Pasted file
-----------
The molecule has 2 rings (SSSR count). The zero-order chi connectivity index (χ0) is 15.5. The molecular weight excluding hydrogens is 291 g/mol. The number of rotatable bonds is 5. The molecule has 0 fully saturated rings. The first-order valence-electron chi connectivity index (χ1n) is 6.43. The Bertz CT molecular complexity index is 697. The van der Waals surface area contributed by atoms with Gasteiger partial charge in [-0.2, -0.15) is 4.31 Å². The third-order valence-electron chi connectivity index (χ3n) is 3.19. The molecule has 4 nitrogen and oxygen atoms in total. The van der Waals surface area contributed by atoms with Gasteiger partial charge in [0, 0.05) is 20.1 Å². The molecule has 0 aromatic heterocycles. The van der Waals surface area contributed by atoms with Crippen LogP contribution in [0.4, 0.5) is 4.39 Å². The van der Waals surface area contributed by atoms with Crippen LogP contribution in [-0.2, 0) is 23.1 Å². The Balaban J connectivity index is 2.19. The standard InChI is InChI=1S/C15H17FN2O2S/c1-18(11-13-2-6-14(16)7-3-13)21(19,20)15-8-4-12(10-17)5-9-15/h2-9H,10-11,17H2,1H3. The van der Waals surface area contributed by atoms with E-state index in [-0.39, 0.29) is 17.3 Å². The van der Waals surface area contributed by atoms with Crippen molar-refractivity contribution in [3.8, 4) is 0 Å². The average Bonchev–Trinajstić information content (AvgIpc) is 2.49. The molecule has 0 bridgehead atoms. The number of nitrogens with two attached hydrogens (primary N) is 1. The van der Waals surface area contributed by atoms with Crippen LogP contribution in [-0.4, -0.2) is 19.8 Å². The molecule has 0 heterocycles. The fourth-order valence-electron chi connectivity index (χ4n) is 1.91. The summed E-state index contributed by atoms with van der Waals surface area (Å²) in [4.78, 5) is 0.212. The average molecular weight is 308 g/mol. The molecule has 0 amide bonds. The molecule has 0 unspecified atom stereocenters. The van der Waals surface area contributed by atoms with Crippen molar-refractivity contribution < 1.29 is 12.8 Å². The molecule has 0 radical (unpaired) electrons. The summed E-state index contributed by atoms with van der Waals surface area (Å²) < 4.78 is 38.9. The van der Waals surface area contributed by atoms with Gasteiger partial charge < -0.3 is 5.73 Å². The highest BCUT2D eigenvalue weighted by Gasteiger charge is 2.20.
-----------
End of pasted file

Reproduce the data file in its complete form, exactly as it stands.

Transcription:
The molecule has 2 rings (SSSR count). The zero-order chi connectivity index (χ0) is 15.5. The molecular weight excluding hydrogens is 291 g/mol. The number of rotatable bonds is 5. The molecule has 0 fully saturated rings. The first-order valence-electron chi connectivity index (χ1n) is 6.43. The Bertz CT molecular complexity index is 697. The van der Waals surface area contributed by atoms with Gasteiger partial charge in [-0.2, -0.15) is 4.31 Å². The third-order valence-electron chi connectivity index (χ3n) is 3.19. The molecule has 4 nitrogen and oxygen atoms in total. The van der Waals surface area contributed by atoms with Gasteiger partial charge in [0, 0.05) is 20.1 Å². The molecule has 0 aromatic heterocycles. The van der Waals surface area contributed by atoms with Crippen LogP contribution in [0.4, 0.5) is 4.39 Å². The van der Waals surface area contributed by atoms with Crippen LogP contribution in [-0.2, 0) is 23.1 Å². The Balaban J connectivity index is 2.19. The standard InChI is InChI=1S/C15H17FN2O2S/c1-18(11-13-2-6-14(16)7-3-13)21(19,20)15-8-4-12(10-17)5-9-15/h2-9H,10-11,17H2,1H3. The van der Waals surface area contributed by atoms with E-state index in [-0.39, 0.29) is 17.3 Å². The van der Waals surface area contributed by atoms with Crippen molar-refractivity contribution in [3.8, 4) is 0 Å². The average Bonchev–Trinajstić information content (AvgIpc) is 2.49. The molecule has 0 bridgehead atoms. The number of nitrogens with two attached hydrogens (primary N) is 1. The van der Waals surface area contributed by atoms with Crippen LogP contribution in [-0.4, -0.2) is 19.8 Å². The molecule has 0 heterocycles. The fourth-order valence-electron chi connectivity index (χ4n) is 1.91. The summed E-state index contributed by atoms with van der Waals surface area (Å²) in [4.78, 5) is 0.212. The average molecular weight is 308 g/mol. The molecule has 0 amide bonds. The molecule has 0 unspecified atom stereocenters. The van der Waals surface area contributed by atoms with Crippen molar-refractivity contribution < 1.29 is 12.8 Å². The molecule has 0 radical (unpaired) electrons. The summed E-state index contributed by atoms with van der Waals surface area (Å²) < 4.78 is 38.9. The van der Waals surface area contributed by atoms with Gasteiger partial charge < -0.3 is 5.73 Å². The highest BCUT2D eigenvalue weighted by Gasteiger charge is 2.20.